Thanksgiving is one of the biggest house-party days in the American party calendar. You stuff yourself full of food, pour booze down your gullet all night, and try to fend off crippling boredom with a roomful of people, many of whom you don't know all that well. Eighteen of us have gathered in a lovely home; our hostess has created a punch involving sparkling cider and cinnamon schnapps ("HOT DAMN! 100 PROOF" screams the label of the latter), someone else brought a bottle of Wild Turkey (get it?), and buzzed partyers are lounging on couches trying to ignore their ruptured bellies.
Some are reminiscing over their worst Thanksgivings ever. One man had to create an entire Thanksgiving meal for his friends solely out of products bought at a 7-Eleven. Someone else invited an orphaned friend to his parents' house; his friend repaid that kindness by spending the night on the family couch loudly masturbating.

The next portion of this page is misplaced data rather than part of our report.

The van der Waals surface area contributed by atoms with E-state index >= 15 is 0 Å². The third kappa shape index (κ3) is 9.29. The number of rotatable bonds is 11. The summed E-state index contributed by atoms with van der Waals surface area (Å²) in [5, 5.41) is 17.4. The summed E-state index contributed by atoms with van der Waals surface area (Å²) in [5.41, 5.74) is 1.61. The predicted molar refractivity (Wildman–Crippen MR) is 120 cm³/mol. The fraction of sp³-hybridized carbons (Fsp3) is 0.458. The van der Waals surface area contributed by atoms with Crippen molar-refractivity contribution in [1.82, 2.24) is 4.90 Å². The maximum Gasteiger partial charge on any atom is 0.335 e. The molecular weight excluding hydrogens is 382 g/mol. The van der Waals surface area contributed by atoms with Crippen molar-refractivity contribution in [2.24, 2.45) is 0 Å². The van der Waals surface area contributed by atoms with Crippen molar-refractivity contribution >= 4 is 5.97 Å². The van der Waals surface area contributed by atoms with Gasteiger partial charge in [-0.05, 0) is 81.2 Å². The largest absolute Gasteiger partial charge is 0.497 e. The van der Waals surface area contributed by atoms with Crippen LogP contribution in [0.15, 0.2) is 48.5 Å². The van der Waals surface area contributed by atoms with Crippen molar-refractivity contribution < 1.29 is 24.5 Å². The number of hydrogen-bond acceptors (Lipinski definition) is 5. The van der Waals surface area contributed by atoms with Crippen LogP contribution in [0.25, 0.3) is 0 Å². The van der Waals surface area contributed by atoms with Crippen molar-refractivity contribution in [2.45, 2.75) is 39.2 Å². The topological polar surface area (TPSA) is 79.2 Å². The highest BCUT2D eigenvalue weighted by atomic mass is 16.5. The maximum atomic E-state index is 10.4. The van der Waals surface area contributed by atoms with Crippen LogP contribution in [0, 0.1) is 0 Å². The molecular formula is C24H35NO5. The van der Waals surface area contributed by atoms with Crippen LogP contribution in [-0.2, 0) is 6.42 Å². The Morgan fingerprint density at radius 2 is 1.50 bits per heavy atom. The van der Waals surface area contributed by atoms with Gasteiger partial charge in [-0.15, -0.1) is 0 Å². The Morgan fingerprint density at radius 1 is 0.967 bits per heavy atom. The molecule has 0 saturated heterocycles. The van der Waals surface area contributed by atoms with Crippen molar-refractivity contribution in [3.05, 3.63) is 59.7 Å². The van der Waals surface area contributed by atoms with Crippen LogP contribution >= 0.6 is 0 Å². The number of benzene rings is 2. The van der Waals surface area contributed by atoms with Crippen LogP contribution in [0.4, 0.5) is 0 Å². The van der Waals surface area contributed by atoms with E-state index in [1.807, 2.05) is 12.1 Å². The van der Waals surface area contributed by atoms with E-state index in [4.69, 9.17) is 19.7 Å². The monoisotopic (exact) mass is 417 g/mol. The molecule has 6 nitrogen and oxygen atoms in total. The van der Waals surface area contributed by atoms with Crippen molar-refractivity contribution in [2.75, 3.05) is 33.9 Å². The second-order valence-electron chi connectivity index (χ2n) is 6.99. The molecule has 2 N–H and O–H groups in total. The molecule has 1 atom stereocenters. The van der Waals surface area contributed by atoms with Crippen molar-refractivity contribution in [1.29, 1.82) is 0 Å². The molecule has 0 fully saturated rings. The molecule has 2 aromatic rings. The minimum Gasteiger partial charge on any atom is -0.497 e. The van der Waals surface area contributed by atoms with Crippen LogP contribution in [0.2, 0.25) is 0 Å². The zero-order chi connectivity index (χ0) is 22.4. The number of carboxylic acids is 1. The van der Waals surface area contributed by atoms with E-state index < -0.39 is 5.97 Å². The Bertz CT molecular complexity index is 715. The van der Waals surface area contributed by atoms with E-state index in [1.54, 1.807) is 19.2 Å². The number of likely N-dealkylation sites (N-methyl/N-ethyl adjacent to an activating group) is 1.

Others are watching Bugs Bunny and Daffy Duck DVDs, which prove to be a perfect distraction. The young children in the room seem to respond more readily to Bugs Bunny, while the adults prefer Daffy Duck. This makes sense. Bugs Bunny is always provoked out of innocence into action and, ultimately, victory; this is a child's response to the world. But the adults know the truth: Like Daffy, we are greedy, immoral monsters who sometimes cause our own downfalls, and sometimes, for no good reason, we come out on top, even when we are shamelessly craven and dethpicable.
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